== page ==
Tag Archives: Assassin’s Creed

My Thoughts on E3 2017

Critics and online personalities have been saying 2017 is shaping up to be the best year for video games in decades.  E3, the biggest event in gaming, had a lot riding on it.  I went in with few expectations.  E3 is often hit-or-miss, and commentators will usually talk about it in terms of who “wins.”

I’ve fallen victim to this mindset in the past couple years, but I don’t really think it’s healthy.  I wrote posts for Sony, Microsoft, and Nintendo separately.  But I’ve realized that E3 is an expo, not a competition.  Sure, one company or one game might generate more hype than others.  But the real winners are us, the video game community.  We’re the ones who get to play the great games.  So instead of breaking this E3 down by company, I’m just gonna talk about everything I’m excited for!  And there is a lot of exciting stuff happening.


Let me kick off with the return of Metroid.  I went convinced that Nintendo could rock the E3 boat in two ways: porting Super Smash Bros. to Nintendo Switch, or bringing back Metroid.  Smash is going to wait, but Metroid is back in full force.  And although I’m not a huge series fan, I’m now a believer.  Metroid Prime is now in development for Nintendo Switch, and Metroid: Samus Returns is coming to 3DS on SEPTEMBER 15th.  Now that this series is back, I’m gonna do all I can to support it.


Although Mario games are consistently good, I usually don’t get excited about the franchise.  I was burnt out when Odyssey was announced, and Mario x Rabbids sounded too weird to be real.  Come E3 though, both games really impressed me.  Mario x Rabbids is a fun spin on the XCOM style, and it has the great Grant Kirkhope coming through as composer.

Meanwhile, Mario Odyssey looks expansive, innovative, and fun.  It’s the ultimate Mario playground, and a return to the best 3D Mario formula.   I’m definitely going to give it a play at launch.  All in all, a great showing for the franchise.


Like with Mario, I tend to sleep on the Yoshi and Kirby games, but their planned releases in 2018 are promising.  Kirby on Switch promises to bring back cool franchise mechanics and Yoshi looks clever as ever.  Now I just hope for a revival of Kirby’s Air Ride.


We didn’t see much from the Pokemon Company at E3, but what was announced is the development of a main-series Pokemon game for Nintendo Switch.  This is a huge development.  We got no further details, but Pokemon for Switch is a win in itself.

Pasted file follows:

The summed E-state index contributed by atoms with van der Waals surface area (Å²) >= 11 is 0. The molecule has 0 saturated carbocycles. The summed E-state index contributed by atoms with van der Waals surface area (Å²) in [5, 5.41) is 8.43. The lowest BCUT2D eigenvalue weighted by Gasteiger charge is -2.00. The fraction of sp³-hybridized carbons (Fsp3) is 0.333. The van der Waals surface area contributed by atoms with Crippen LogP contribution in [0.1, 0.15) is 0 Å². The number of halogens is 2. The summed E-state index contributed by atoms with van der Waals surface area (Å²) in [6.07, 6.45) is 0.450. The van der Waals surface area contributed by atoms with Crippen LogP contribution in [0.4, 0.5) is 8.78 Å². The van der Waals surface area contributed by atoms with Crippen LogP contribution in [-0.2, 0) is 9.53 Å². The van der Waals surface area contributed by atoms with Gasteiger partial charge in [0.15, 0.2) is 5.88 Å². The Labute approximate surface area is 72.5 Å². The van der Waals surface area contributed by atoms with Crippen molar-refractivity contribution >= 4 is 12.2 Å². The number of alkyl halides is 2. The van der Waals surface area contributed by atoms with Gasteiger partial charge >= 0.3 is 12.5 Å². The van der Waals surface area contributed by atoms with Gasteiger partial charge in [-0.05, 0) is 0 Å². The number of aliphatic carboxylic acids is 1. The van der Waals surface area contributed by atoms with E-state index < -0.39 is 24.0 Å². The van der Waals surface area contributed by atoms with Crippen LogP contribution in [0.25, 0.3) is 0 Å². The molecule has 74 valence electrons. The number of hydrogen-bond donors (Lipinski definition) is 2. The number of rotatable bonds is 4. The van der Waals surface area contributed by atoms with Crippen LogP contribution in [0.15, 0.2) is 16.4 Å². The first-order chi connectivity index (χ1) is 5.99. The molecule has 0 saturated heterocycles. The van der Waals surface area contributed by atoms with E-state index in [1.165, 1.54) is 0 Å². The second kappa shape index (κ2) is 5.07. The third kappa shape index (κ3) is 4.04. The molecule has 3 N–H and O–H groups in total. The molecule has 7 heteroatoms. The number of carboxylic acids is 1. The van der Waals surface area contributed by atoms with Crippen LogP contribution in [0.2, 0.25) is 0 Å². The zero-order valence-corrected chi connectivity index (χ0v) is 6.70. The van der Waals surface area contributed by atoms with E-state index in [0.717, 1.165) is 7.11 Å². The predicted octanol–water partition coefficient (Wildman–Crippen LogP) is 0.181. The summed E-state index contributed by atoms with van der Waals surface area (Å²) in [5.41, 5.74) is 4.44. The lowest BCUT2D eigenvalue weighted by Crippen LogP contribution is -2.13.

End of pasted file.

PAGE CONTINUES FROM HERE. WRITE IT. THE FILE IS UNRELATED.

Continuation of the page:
I also rally enjoyed watching the Pokken Tournament DX Invitational.  I know virtually everyone hates Pokken, but I have something of an affection for it.  I’ll probably be picking it up on Switch.


I’ve always been a massive fan of Spider-Man games.  I played both PS1 games, all three Sam Raimi movie games, and spinoffs like Friend or Foe and Ultimate Spider-Man.  With the recent movie reboot, we got a couple of incredibly lazy games along with them.  Thankfully, at E3 2017, Insomniac Games showed off their new palate-cleansing Spider-Man game.

This game looks incredible.  Despite my distaste for quick-time events, it includes them gracefully and cinematically.  Combat looks complex and engaging.  The world of Manhattan looks vast and varied.  Most of all, navigating the world by swinging looks like an homage to Spider-Man 2 on PS2, the best of the bunch.  I can’t wait for this game to come out.


The first Star Wars Battlefront by DICE and published by EA was one of my worst disappointments.  Battlefront was one of my favorite games as a kid, and I always wanted a revival.  Sadly, although the revival was aesthetically beautiful, it turned out to be a bore.  And a money scam.

BUT, if the new sequel turns out like it looks so far, it will be a huge turnaround.  It has a story mode, an improved class system, more heroes, and generally more content.  Furthermore, DLC will be free so as not to divide the player base.  This game has my attention, so hopefully it doesn’t disappoint.


This sequel to Shadow of Mordor has actually been around for a few months, but I’ve been on the hype train since the beginning.  I wrote a post about this hype train a few weeks ago.  For E3, we’re getting new story content, new characters, and a look at some of the new mechanics.

Combat looks more intense and brutal.  Cinematic scenarios and conquest missions are coming through in full force.  And the plotline of Talion is coming to a head as he confronts the Dark Lord Sauron.  I honestly can’t remember wanting a game this much.